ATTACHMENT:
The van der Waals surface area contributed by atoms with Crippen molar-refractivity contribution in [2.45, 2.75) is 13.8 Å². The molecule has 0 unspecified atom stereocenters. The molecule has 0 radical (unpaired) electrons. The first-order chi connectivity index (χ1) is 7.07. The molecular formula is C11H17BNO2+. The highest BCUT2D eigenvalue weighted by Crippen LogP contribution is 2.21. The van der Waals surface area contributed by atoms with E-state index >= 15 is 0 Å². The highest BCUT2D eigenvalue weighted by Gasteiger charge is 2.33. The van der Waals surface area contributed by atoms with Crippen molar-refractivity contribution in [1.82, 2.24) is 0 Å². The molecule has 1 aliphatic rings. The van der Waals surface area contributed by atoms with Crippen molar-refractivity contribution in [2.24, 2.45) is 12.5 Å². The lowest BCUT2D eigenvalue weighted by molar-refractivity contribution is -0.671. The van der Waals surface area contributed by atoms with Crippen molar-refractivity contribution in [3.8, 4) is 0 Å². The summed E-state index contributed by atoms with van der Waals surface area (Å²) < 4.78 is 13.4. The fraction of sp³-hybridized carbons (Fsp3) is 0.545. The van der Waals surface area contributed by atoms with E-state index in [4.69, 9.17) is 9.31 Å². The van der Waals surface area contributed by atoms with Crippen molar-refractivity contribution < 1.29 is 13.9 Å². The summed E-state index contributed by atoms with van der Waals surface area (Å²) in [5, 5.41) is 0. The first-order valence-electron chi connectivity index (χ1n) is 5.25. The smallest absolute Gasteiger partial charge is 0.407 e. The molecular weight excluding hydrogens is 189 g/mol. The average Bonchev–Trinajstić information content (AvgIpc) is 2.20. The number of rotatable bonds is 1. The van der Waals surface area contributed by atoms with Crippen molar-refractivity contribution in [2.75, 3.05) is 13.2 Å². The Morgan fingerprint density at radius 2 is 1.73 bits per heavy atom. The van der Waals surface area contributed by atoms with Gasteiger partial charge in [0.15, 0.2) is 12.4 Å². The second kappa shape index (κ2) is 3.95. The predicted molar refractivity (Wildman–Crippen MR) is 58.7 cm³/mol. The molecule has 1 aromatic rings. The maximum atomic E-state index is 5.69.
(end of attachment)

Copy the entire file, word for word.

The van der Waals surface area contributed by atoms with Crippen molar-refractivity contribution in [2.45, 2.75) is 13.8 Å². The molecule has 0 unspecified atom stereocenters. The molecule has 0 radical (unpaired) electrons. The first-order chi connectivity index (χ1) is 7.07. The molecular formula is C11H17BNO2+. The highest BCUT2D eigenvalue weighted by Crippen LogP contribution is 2.21. The van der Waals surface area contributed by atoms with E-state index >= 15 is 0 Å². The highest BCUT2D eigenvalue weighted by Gasteiger charge is 2.33. The van der Waals surface area contributed by atoms with Crippen molar-refractivity contribution in [1.82, 2.24) is 0 Å². The molecule has 1 aliphatic rings. The van der Waals surface area contributed by atoms with Crippen molar-refractivity contribution in [2.24, 2.45) is 12.5 Å². The lowest BCUT2D eigenvalue weighted by molar-refractivity contribution is -0.671. The van der Waals surface area contributed by atoms with Crippen molar-refractivity contribution in [3.8, 4) is 0 Å². The summed E-state index contributed by atoms with van der Waals surface area (Å²) < 4.78 is 13.4. The fraction of sp³-hybridized carbons (Fsp3) is 0.545. The van der Waals surface area contributed by atoms with E-state index in [4.69, 9.17) is 9.31 Å². The van der Waals surface area contributed by atoms with Crippen molar-refractivity contribution < 1.29 is 13.9 Å². The summed E-state index contributed by atoms with van der Waals surface area (Å²) in [5, 5.41) is 0. The first-order valence-electron chi connectivity index (χ1n) is 5.25. The smallest absolute Gasteiger partial charge is 0.407 e. The molecular weight excluding hydrogens is 189 g/mol. The average Bonchev–Trinajstić information content (AvgIpc) is 2.20. The number of rotatable bonds is 1. The van der Waals surface area contributed by atoms with Crippen molar-refractivity contribution in [2.75, 3.05) is 13.2 Å². The Morgan fingerprint density at radius 2 is 1.73 bits per heavy atom. The van der Waals surface area contributed by atoms with Gasteiger partial charge in [0.15, 0.2) is 12.4 Å². The second kappa shape index (κ2) is 3.95. The predicted molar refractivity (Wildman–Crippen MR) is 58.7 cm³/mol. The molecule has 1 aromatic rings. The maximum atomic E-state index is 5.69.